You may be resistant at first, but give it time. The process does take some getting used to. But once you do, you will find that you retain more of what you read, cover more ground, and, as a result, gain a better grasp of the argument of the author.
For more on how to read faster and skim well, read The Evelyn Wood Seven Day Speed Reading and Learning Program and How to Read A Book mentioned above.
Identify and Return to the Thesis/Main Points
When you read a book or an article be sure to look for the thesis first. A thesis is generally a declarative statement (not a question) that states what the author is arguing for. Once you have identified it, underline it (if you own the book) or get out a notepad or use note taking software and write it down. Keep returning to the thesis as you read through the work. As you read keep asking, “How does this relate to the thesis? Does this support it well? How does it support the thesis?”
Once you identify the thesis, identify the main points the author uses to support the thesis. In general, good authors will have clear, easy to identify, supporting points. Like the thesis, these are usually declarative statements that are related to the thesis. If the author has used subheadings in an article these will typically be in the first few paragraphs of a sub-section. Think of main points as a kind of “mini-thesis” to the sub-section. Underline or write the main points down. You may even want to write a summary of the evidence that they use to support the main point in the margins to help you review it later (because good reading is like writing…it must be reviewed). If you are reading a book, typically the main points will be the thesis of a chapter.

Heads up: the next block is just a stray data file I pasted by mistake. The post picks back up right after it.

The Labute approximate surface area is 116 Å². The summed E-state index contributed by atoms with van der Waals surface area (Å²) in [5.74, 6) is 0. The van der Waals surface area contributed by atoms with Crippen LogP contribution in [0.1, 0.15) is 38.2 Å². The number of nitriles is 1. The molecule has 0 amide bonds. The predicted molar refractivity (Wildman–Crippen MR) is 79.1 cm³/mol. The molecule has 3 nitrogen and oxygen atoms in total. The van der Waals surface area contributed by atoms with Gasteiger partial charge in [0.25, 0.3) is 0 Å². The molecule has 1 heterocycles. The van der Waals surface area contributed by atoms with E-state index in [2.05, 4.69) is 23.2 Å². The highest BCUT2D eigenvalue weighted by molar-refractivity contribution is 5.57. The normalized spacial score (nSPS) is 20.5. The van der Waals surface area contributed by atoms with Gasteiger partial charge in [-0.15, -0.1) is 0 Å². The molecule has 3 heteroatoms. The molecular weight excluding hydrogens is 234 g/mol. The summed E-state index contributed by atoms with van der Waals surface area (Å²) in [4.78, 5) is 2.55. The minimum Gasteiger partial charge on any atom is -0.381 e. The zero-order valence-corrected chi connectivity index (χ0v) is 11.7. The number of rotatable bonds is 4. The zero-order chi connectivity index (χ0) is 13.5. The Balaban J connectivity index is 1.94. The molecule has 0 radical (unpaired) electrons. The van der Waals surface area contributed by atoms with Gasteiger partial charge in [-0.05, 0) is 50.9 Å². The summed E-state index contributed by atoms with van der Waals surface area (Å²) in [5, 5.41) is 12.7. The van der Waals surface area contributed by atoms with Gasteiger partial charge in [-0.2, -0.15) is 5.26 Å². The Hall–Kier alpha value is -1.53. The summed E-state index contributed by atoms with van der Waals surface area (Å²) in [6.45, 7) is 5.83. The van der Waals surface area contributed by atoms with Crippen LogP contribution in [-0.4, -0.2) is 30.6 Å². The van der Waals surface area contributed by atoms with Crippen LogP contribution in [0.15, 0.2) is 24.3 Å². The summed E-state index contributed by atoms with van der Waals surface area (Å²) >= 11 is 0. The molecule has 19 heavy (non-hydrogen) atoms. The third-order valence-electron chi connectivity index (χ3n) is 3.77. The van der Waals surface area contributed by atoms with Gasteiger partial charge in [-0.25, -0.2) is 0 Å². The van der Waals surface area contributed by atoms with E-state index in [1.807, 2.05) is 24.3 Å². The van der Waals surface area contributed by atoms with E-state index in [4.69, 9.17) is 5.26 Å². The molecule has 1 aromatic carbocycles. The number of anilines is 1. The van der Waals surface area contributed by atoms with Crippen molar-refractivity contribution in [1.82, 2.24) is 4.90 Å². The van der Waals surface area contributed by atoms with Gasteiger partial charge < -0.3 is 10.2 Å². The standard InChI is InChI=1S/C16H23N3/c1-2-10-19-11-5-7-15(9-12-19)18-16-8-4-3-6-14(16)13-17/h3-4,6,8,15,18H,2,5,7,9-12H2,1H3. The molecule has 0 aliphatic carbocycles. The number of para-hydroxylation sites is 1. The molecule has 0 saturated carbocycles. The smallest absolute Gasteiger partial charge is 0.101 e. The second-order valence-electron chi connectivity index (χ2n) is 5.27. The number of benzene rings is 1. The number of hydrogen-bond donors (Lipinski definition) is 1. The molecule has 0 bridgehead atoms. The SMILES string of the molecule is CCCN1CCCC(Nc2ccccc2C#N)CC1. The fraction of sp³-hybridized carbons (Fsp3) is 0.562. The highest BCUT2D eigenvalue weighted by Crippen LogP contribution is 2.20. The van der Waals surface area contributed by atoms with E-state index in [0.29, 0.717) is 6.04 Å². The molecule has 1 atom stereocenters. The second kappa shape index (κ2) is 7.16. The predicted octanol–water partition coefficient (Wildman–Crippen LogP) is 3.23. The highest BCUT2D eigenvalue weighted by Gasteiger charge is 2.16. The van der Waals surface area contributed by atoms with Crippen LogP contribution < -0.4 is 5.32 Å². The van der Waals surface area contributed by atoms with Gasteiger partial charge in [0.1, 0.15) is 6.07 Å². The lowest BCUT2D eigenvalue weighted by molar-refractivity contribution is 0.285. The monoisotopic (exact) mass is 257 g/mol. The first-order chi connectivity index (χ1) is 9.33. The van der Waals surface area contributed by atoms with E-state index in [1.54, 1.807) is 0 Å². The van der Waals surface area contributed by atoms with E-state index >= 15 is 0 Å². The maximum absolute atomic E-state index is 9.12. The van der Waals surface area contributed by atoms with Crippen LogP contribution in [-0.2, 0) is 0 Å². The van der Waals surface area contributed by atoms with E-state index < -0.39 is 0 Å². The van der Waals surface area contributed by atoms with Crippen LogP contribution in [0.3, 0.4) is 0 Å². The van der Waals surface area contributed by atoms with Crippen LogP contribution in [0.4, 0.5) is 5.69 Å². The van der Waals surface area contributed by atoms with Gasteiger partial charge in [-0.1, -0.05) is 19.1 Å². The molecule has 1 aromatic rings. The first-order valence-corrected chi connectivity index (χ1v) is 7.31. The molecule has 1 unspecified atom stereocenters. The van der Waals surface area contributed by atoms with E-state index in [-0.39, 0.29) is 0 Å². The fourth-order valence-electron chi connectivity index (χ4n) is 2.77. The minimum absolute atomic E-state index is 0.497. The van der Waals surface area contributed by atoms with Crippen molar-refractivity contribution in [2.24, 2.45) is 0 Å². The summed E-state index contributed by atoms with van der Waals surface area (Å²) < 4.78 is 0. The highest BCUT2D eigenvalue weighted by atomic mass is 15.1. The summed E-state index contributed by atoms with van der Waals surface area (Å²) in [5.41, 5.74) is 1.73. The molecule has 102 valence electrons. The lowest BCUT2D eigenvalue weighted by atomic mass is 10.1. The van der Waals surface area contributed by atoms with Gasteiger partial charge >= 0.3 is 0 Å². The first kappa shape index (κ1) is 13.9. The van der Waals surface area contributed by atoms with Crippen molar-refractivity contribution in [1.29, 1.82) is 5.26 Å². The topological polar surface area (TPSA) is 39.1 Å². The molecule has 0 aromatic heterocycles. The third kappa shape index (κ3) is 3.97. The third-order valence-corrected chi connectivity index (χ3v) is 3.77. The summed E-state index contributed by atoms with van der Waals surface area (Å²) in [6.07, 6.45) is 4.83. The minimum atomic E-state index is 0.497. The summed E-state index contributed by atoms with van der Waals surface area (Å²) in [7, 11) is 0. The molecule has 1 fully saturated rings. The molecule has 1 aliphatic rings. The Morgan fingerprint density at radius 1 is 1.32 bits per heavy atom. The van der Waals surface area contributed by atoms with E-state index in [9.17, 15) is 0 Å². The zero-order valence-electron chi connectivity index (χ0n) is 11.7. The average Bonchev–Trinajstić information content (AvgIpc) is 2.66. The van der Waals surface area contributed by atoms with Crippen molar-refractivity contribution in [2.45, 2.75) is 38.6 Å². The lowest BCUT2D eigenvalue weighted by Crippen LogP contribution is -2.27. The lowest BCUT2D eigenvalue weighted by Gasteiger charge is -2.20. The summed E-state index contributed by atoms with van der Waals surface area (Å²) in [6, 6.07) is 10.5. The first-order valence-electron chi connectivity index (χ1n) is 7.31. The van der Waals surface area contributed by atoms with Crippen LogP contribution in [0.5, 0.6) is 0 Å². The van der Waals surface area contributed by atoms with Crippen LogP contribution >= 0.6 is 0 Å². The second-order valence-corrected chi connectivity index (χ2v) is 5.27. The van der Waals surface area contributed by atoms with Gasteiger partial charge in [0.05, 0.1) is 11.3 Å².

Once you have written down the thesis and the main points of the argument you have a brief sketch of the author’s argument. You can usually slip something like this inside the book so that when you pick it later you are able to quickly remember the points of the book. The simple act of writing down the main points or summarizing them will help you easily recall them later.
Remove Distractions and Schedule Breaks
Understanding an author’s argument is at the heart of reading non-fiction. Whether you read slowly, or quickly, this will require a lot of concentration. Remove distractions that will take you off course. Turn your phone off (or turn social media notifications off). Use headphones and white noise apps to help create an insulated environment. Finally, plan to read for a certain period and then take a break. I usually attempt to go for 45-50 minutes at a time and break from 10-15 minutes. Knowing a break is coming up can help you avoid distractions when they come up and increase your levels of concentration.
Soon, you will be reading more, better, and retaining more of what you read.
If you would like even more reading tips, listen as John Hammett, Keith Whitfield, Jeremy Evans, and Dougald McLaurin discuss practical ways to help you read well, take notes, and manage your time well, also be sure to check out the video below.